Nanotechnology is basically the manipulation of a matter or several matters on a molecular scale. The theory of the technology has been announced since the 1960s, but major researches and developments started during the 1980s. Its introduction to LED production is bringing quality achievements both in lighting solutions and for displays.
LEDs are the most energy-efficient lighting solution on the market, since LEDs convert the majority of energy into light. Still, about 20% of the light emitted by the diode is lost due the high refractive index of LEDs (a certain percentage of the light is reflected back inside the diode and is not emitted eventually). This rate usually depends on the components of the diode. To get this light otherwise lost within the diode, researchers and recently adopted by manufacturers used nanotechnology and created microscopic holes (roughly 400 times narrower than a human hair) on the surface of the diode, usually hundreds of thousands of holes on a single diode.
Since the introduction of Nano imprint technology to this process creating LEDs with nanotechnology it is cheaper and much faster compared to past solutions The so-called Nano LED is a more powerful and efficient LED solution, with definitely lighter emitted. Also, besides reducing the optical loss, recovered light leads to less heat built up within the diode. This way, LEDs can be packed closer to each other, and also have a generally longer lifespan. Another, additional benefit of Nano-LEDs is their high CRI, and a wider range of colour temperature.
An early application of the technology was not even in lighting solutions but in television displays, where nanotechnology resulted in a new generation of LED TVs. First LED televisions are not real LED solutions, they are actually LCD TVs with LED backlighting from the sides. With nanotechnology, LED TVs are created with a full array of LEDs, behind a panel of microscopic or nano dots letting light through emitted by LEDs. This way light is dispersed more evenly, giving the displayed picture more definition, clarity and smoothness. This technology also allows the display to be thinner: the first TV manufactured with the technology is the LG LEX8, which is only 0.88 cm thin.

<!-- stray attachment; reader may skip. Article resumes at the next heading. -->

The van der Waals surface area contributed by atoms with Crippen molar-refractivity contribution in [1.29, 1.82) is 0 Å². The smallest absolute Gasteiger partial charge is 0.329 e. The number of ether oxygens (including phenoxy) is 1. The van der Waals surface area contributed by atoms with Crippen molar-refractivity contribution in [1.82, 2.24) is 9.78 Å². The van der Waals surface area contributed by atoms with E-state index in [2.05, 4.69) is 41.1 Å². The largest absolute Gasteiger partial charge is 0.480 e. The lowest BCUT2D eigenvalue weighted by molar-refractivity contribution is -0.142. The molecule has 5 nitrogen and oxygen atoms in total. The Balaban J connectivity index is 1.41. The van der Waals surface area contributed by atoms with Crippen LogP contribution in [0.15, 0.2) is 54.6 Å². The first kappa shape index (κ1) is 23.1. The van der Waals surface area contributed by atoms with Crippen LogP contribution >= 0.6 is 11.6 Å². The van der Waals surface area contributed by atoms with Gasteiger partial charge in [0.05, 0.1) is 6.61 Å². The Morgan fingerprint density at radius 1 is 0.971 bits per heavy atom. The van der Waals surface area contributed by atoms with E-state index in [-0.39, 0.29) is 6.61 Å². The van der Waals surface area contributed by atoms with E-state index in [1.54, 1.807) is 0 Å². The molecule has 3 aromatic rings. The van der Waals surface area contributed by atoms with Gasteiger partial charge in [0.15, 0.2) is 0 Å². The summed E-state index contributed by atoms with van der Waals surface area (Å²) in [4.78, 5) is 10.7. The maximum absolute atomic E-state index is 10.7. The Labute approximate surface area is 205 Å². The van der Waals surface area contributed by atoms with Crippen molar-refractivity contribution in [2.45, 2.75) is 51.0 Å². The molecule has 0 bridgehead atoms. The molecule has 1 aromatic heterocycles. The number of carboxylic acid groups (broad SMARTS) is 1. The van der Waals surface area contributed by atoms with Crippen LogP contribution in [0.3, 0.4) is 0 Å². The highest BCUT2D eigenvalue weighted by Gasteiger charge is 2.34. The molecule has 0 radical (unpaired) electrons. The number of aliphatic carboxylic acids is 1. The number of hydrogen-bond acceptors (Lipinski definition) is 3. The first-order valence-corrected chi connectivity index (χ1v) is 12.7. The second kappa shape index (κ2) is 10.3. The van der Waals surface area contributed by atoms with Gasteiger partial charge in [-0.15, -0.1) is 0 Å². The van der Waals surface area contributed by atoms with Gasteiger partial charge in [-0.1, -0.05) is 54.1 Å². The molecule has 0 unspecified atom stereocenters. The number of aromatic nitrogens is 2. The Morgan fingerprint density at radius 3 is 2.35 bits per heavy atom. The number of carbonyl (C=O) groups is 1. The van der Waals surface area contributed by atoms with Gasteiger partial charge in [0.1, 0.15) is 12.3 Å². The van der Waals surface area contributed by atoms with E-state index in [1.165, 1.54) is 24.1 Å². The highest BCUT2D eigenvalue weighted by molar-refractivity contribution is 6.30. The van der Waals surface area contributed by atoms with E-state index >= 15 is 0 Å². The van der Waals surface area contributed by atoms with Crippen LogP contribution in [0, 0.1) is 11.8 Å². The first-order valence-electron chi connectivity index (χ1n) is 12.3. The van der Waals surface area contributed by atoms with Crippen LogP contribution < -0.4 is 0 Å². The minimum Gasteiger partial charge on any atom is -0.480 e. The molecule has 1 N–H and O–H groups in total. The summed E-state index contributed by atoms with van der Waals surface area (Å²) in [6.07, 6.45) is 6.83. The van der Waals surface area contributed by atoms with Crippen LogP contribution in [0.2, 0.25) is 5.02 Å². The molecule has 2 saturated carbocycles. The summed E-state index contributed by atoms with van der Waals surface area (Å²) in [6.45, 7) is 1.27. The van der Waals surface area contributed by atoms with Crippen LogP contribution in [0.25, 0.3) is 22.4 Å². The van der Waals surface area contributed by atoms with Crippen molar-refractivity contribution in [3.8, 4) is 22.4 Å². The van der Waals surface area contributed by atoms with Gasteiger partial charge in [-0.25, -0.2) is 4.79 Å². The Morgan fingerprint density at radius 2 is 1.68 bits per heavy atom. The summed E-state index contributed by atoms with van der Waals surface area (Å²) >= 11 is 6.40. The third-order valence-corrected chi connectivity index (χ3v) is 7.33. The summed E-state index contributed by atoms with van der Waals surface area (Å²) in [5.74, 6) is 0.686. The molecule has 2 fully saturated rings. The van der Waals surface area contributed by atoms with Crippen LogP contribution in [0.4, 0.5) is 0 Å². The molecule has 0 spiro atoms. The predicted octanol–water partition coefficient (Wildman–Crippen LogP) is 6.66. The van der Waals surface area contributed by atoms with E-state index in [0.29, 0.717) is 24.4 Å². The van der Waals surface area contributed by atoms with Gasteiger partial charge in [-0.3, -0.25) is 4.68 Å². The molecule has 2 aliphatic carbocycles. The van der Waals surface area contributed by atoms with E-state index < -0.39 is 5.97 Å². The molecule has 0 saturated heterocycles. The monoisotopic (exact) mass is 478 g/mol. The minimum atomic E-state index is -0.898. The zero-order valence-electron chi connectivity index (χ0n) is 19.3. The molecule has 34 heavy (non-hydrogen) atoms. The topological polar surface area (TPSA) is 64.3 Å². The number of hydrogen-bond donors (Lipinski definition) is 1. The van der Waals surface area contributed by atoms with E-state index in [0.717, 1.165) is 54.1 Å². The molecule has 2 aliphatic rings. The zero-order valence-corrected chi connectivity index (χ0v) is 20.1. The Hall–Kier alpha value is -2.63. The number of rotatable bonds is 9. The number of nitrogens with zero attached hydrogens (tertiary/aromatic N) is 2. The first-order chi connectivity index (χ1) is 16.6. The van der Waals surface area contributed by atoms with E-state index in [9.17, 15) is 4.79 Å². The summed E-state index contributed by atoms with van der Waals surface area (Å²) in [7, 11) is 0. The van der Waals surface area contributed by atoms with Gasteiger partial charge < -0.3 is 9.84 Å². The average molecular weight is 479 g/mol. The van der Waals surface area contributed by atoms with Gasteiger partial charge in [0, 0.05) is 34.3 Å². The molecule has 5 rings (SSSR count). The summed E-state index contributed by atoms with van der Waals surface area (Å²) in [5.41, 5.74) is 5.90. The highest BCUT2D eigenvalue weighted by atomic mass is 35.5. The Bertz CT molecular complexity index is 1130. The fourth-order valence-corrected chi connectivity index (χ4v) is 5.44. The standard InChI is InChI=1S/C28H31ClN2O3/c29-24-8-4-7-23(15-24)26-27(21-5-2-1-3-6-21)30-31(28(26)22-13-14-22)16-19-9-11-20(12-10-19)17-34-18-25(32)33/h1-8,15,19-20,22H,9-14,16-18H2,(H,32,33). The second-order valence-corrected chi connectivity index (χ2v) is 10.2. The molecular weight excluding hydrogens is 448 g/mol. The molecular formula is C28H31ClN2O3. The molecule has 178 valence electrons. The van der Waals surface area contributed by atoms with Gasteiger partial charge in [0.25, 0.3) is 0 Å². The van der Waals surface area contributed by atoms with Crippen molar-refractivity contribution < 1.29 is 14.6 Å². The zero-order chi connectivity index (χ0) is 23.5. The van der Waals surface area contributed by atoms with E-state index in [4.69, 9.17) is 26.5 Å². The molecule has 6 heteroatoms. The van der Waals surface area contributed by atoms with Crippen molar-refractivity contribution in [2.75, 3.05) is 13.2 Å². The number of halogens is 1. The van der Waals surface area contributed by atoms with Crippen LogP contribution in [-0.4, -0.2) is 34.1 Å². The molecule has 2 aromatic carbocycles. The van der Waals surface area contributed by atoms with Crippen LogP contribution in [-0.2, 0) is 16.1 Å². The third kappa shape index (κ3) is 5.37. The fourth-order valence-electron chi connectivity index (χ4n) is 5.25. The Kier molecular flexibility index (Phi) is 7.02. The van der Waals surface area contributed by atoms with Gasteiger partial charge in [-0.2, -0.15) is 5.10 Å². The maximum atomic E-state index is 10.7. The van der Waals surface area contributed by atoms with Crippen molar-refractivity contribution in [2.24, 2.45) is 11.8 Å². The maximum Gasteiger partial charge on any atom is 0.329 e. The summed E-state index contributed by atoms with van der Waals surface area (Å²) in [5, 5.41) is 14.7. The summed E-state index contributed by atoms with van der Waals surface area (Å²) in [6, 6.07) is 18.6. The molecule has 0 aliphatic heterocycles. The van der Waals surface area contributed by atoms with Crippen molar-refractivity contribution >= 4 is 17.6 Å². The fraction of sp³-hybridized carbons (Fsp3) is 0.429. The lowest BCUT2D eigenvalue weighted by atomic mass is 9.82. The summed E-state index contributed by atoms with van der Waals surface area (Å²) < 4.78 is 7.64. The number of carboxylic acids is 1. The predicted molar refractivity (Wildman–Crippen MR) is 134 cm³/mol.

Nanotechnology brings new, fascinating results regularly. In the field of lighting, one of the latest news is nano-LEDs grown as wires. This technology was accidentally discovered September 2010, when chemists Babak Nikoobakht and Andrew Herzing experimented with growing nano-wires horizontally. With the increased thickness of the gold catalyst, the nanowires grew a nanowall, which electrons can flow across. Charged with electricity the wires produced light, thus researchers named the phenomenon as nano-LED. This technology will allow adding lighting to microscopic solutions, yet its full scale of potentials is undiscovered.
Similarly interesting achievement of nanotechnology in lighting could be the solutions of Academia Sinica and the National Cheng Kung University in Taiwan, where professors implanted gold nanoparticles into leaves of trees, thus creating a bio-luminescent red light. These bio-LEDs need further development, but the aim is to create trees providing street light along roads. Presumable the trees would also absorb CO2 during the night, which is an additional level of photosynthesis.
Nanotechnology used for creating further lighting solutions is a promising future in the most unconventional forms of lighting. Biological lighting or organic lighting are both key perspectives in eco-friendly illumination, which makes research for lower cost and better performing LEDs crucial.
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